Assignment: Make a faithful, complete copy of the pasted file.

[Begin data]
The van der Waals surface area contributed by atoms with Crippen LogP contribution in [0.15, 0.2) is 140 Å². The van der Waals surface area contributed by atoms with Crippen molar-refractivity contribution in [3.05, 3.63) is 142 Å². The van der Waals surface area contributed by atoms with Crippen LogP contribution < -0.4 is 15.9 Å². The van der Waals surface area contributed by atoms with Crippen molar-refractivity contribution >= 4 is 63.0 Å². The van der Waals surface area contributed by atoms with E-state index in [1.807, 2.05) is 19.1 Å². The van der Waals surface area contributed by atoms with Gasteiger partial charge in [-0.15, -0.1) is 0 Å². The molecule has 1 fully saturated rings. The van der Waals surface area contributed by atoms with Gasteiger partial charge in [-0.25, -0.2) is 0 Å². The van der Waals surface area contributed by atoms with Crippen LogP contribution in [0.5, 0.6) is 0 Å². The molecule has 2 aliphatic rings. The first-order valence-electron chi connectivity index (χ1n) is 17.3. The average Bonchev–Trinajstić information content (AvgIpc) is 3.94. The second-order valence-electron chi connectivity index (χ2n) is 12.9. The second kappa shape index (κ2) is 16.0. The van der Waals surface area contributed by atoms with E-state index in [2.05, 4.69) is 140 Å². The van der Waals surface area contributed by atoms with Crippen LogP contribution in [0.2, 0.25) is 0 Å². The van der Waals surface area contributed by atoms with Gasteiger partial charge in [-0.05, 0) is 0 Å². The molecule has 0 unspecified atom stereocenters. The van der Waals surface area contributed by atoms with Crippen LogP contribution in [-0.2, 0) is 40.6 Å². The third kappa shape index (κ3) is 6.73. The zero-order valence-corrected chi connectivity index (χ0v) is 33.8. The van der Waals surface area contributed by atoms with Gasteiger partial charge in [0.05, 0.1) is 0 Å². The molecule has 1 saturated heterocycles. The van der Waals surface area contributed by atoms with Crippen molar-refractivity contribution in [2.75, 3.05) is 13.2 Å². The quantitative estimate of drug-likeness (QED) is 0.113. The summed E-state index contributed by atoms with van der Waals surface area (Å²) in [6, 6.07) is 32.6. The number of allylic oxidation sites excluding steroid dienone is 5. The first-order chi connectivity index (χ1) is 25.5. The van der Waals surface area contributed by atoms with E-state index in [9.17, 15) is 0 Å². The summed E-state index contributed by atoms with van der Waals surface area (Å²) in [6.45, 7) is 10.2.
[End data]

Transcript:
The van der Waals surface area contributed by atoms with Crippen LogP contribution in [0.15, 0.2) is 140 Å². The van der Waals surface area contributed by atoms with Crippen molar-refractivity contribution in [3.05, 3.63) is 142 Å². The van der Waals surface area contributed by atoms with Crippen LogP contribution < -0.4 is 15.9 Å². The van der Waals surface area contributed by atoms with Crippen molar-refractivity contribution >= 4 is 63.0 Å². The van der Waals surface area contributed by atoms with E-state index in [1.807, 2.05) is 19.1 Å². The van der Waals surface area contributed by atoms with Gasteiger partial charge in [-0.15, -0.1) is 0 Å². The molecule has 1 fully saturated rings. The van der Waals surface area contributed by atoms with Gasteiger partial charge in [-0.25, -0.2) is 0 Å². The van der Waals surface area contributed by atoms with Crippen LogP contribution in [0.5, 0.6) is 0 Å². The molecule has 2 aliphatic rings. The first-order valence-electron chi connectivity index (χ1n) is 17.3. The average Bonchev–Trinajstić information content (AvgIpc) is 3.94. The second-order valence-electron chi connectivity index (χ2n) is 12.9. The second kappa shape index (κ2) is 16.0. The van der Waals surface area contributed by atoms with E-state index in [2.05, 4.69) is 140 Å². The van der Waals surface area contributed by atoms with Crippen LogP contribution in [0.2, 0.25) is 0 Å². The van der Waals surface area contributed by atoms with Gasteiger partial charge in [-0.05, 0) is 0 Å². The molecule has 0 unspecified atom stereocenters. The van der Waals surface area contributed by atoms with Crippen LogP contribution in [-0.2, 0) is 40.6 Å². The third kappa shape index (κ3) is 6.73. The zero-order valence-corrected chi connectivity index (χ0v) is 33.8. The van der Waals surface area contributed by atoms with Gasteiger partial charge in [0.05, 0.1) is 0 Å². The molecule has 1 saturated heterocycles. The van der Waals surface area contributed by atoms with Crippen molar-refractivity contribution in [2.75, 3.05) is 13.2 Å². The quantitative estimate of drug-likeness (QED) is 0.113. The summed E-state index contributed by atoms with van der Waals surface area (Å²) in [6, 6.07) is 32.6. The number of allylic oxidation sites excluding steroid dienone is 5. The first-order chi connectivity index (χ1) is 25.5. The van der Waals surface area contributed by atoms with E-state index in [9.17, 15) is 0 Å². The summed E-state index contributed by atoms with van der Waals surface area (Å²) in [6.45, 7) is 10.2.